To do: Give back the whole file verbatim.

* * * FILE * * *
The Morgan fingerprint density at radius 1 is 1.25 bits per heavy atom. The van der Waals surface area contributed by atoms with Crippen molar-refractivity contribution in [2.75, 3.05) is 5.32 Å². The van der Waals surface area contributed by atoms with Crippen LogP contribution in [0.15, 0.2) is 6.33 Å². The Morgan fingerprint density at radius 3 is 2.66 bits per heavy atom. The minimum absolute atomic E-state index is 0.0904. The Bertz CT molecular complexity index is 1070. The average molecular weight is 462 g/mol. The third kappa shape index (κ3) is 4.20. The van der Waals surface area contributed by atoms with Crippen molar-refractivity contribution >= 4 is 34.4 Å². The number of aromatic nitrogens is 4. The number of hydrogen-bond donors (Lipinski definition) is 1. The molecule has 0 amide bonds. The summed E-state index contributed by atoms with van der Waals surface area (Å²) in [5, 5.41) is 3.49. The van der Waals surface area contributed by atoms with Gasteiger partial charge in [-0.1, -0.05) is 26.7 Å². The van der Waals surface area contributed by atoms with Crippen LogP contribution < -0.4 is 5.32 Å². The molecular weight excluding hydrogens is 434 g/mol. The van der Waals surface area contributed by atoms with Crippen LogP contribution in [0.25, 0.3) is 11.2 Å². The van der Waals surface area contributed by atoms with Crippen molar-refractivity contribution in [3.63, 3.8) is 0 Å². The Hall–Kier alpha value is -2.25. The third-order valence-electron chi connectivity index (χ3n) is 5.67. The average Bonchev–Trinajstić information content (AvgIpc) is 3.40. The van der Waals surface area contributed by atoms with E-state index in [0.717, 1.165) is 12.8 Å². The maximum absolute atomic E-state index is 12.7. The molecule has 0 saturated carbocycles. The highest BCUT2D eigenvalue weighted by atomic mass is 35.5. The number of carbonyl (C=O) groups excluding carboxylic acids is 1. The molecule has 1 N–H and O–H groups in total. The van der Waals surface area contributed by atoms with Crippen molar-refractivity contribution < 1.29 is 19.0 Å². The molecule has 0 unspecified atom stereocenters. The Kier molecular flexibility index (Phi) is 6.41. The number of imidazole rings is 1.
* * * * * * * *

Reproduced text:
The Morgan fingerprint density at radius 1 is 1.25 bits per heavy atom. The van der Waals surface area contributed by atoms with Crippen molar-refractivity contribution in [2.75, 3.05) is 5.32 Å². The van der Waals surface area contributed by atoms with Crippen LogP contribution in [0.15, 0.2) is 6.33 Å². The Morgan fingerprint density at radius 3 is 2.66 bits per heavy atom. The minimum absolute atomic E-state index is 0.0904. The Bertz CT molecular complexity index is 1070. The average molecular weight is 462 g/mol. The third kappa shape index (κ3) is 4.20. The van der Waals surface area contributed by atoms with Crippen molar-refractivity contribution >= 4 is 34.4 Å². The number of aromatic nitrogens is 4. The number of hydrogen-bond donors (Lipinski definition) is 1. The molecule has 0 amide bonds. The summed E-state index contributed by atoms with van der Waals surface area (Å²) in [5, 5.41) is 3.49. The van der Waals surface area contributed by atoms with Gasteiger partial charge in [-0.1, -0.05) is 26.7 Å². The van der Waals surface area contributed by atoms with Crippen LogP contribution < -0.4 is 5.32 Å². The molecular weight excluding hydrogens is 434 g/mol. The van der Waals surface area contributed by atoms with Crippen LogP contribution in [0.25, 0.3) is 11.2 Å². The van der Waals surface area contributed by atoms with Crippen molar-refractivity contribution in [3.63, 3.8) is 0 Å². The Hall–Kier alpha value is -2.25. The third-order valence-electron chi connectivity index (χ3n) is 5.67. The average Bonchev–Trinajstić information content (AvgIpc) is 3.40. The van der Waals surface area contributed by atoms with E-state index in [0.717, 1.165) is 12.8 Å². The maximum absolute atomic E-state index is 12.7. The molecule has 0 saturated carbocycles. The highest BCUT2D eigenvalue weighted by atomic mass is 35.5. The number of carbonyl (C=O) groups excluding carboxylic acids is 1. The molecule has 1 N–H and O–H groups in total. The van der Waals surface area contributed by atoms with Crippen molar-refractivity contribution < 1.29 is 19.0 Å². The molecule has 0 unspecified atom stereocenters. The Kier molecular flexibility index (Phi) is 6.41. The number of imidazole rings is 1.